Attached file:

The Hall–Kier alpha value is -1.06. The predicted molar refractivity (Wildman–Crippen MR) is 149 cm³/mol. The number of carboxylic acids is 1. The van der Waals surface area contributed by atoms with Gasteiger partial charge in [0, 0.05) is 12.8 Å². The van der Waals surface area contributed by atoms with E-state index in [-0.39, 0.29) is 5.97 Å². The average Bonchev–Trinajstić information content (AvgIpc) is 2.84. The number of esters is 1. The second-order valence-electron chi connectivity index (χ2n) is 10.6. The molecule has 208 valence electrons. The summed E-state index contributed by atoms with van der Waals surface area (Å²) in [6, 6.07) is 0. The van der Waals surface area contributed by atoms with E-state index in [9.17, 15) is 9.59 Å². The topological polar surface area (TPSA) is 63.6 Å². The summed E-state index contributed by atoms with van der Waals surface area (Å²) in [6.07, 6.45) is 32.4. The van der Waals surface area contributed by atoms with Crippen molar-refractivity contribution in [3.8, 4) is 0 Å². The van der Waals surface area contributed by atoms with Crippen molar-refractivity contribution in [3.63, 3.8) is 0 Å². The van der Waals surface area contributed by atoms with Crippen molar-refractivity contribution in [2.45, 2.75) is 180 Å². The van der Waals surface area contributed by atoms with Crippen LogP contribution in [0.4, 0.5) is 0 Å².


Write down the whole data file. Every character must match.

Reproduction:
The Hall–Kier alpha value is -1.06. The predicted molar refractivity (Wildman–Crippen MR) is 149 cm³/mol. The number of carboxylic acids is 1. The van der Waals surface area contributed by atoms with Gasteiger partial charge in [0, 0.05) is 12.8 Å². The van der Waals surface area contributed by atoms with E-state index in [-0.39, 0.29) is 5.97 Å². The average Bonchev–Trinajstić information content (AvgIpc) is 2.84. The number of esters is 1. The second-order valence-electron chi connectivity index (χ2n) is 10.6. The molecule has 208 valence electrons. The summed E-state index contributed by atoms with van der Waals surface area (Å²) in [6, 6.07) is 0. The van der Waals surface area contributed by atoms with E-state index in [9.17, 15) is 9.59 Å². The topological polar surface area (TPSA) is 63.6 Å². The summed E-state index contributed by atoms with van der Waals surface area (Å²) in [6.07, 6.45) is 32.4. The van der Waals surface area contributed by atoms with Crippen molar-refractivity contribution in [3.8, 4) is 0 Å². The van der Waals surface area contributed by atoms with Crippen molar-refractivity contribution in [3.63, 3.8) is 0 Å². The van der Waals surface area contributed by atoms with Crippen molar-refractivity contribution in [2.45, 2.75) is 180 Å². The van der Waals surface area contributed by atoms with Crippen LogP contribution in [0.4, 0.5) is 0 Å².